This Month in Retail Banking
From November 10 to December 6, mortgage-backed security (MBS) prices rallied by 255 bp, which is the equivalent of a 53–bp drop in the weighted-average note rate being offered in the retail channel (Figure 1). The run–up was the result of several factors that were consistent with a shift in both Federal Reserve and market outlooks over the same time period.
Figure 1: Weighted Average Note Rate
First, Moody’s downgraded U.S. credit outlook to negative citing mounting debt and the rising costs of servicing it. The following week, the Consumer Price Index landed softer than expected, continuing to slow from the 7% readings earlier in the year. The Producer Price Index followed suit, displaying a drop in gasoline prices that contributed to a flat reading month over month, excluding food and energy. These developments, along with mounting geopolitical concerns heading into an election year, continued to propel MBS prices into December and indicated that Fed rate cuts may come on the early side of 2024.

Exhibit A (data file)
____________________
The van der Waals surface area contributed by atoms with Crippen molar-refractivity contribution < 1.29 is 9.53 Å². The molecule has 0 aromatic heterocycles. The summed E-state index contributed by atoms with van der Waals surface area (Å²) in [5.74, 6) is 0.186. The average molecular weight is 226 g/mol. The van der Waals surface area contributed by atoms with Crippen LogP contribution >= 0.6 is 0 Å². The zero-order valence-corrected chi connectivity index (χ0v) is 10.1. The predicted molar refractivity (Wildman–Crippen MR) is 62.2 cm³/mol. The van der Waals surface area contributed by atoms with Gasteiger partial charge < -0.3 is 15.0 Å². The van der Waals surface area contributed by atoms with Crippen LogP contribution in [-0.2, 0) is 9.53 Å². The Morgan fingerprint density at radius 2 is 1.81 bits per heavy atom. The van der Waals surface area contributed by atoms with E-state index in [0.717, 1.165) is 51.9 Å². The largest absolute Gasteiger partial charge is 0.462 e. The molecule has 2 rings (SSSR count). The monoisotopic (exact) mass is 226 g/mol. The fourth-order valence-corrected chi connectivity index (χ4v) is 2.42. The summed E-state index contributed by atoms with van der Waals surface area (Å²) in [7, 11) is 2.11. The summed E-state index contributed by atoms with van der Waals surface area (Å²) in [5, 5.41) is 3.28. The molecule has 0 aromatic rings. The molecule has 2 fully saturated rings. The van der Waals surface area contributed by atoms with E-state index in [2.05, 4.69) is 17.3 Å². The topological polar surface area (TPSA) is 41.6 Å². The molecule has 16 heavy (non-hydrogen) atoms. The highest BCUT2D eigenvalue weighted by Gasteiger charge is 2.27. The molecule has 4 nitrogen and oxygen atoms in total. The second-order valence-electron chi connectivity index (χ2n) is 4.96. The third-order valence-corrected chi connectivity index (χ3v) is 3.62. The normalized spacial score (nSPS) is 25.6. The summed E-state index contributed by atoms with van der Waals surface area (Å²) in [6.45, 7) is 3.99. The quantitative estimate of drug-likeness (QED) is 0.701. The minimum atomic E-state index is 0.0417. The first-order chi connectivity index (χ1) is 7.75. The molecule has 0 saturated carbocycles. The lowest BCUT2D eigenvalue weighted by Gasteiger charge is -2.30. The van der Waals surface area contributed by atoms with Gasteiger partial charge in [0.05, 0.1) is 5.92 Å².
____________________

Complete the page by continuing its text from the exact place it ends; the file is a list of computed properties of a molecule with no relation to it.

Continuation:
But has the rally been enough? The short answer is no.
For the same period of time preceding the November rally, Curinos Originations data revealed a 37% drop in originations volume (Figure 2). That was despite a robust 106-bp increase in MBS prices, which translated to a 12-bp drop in the weighted-average note rate. A falloff in volume can be expected during Thanksgiving and approaching the sluggish winter months, but typically not when there’s such good news on the pricing front.
Figure 2: Origination Volume
The surge in prices observed since mid-October has not significantly altered the percentage distribution of either amortization type or transaction purpose among locks as considerably as one might expect given a rally of this magnitude. It seems that even a price boost of as much as 361 bp in the eight-week period just isn’t enough to move the needle in today’s market. In Curinos’ view, it will take a far greater rally, with a few Fed Funds rate drops sprinkled in, to significantly grow the number of customers who would materially benefit from refinancing.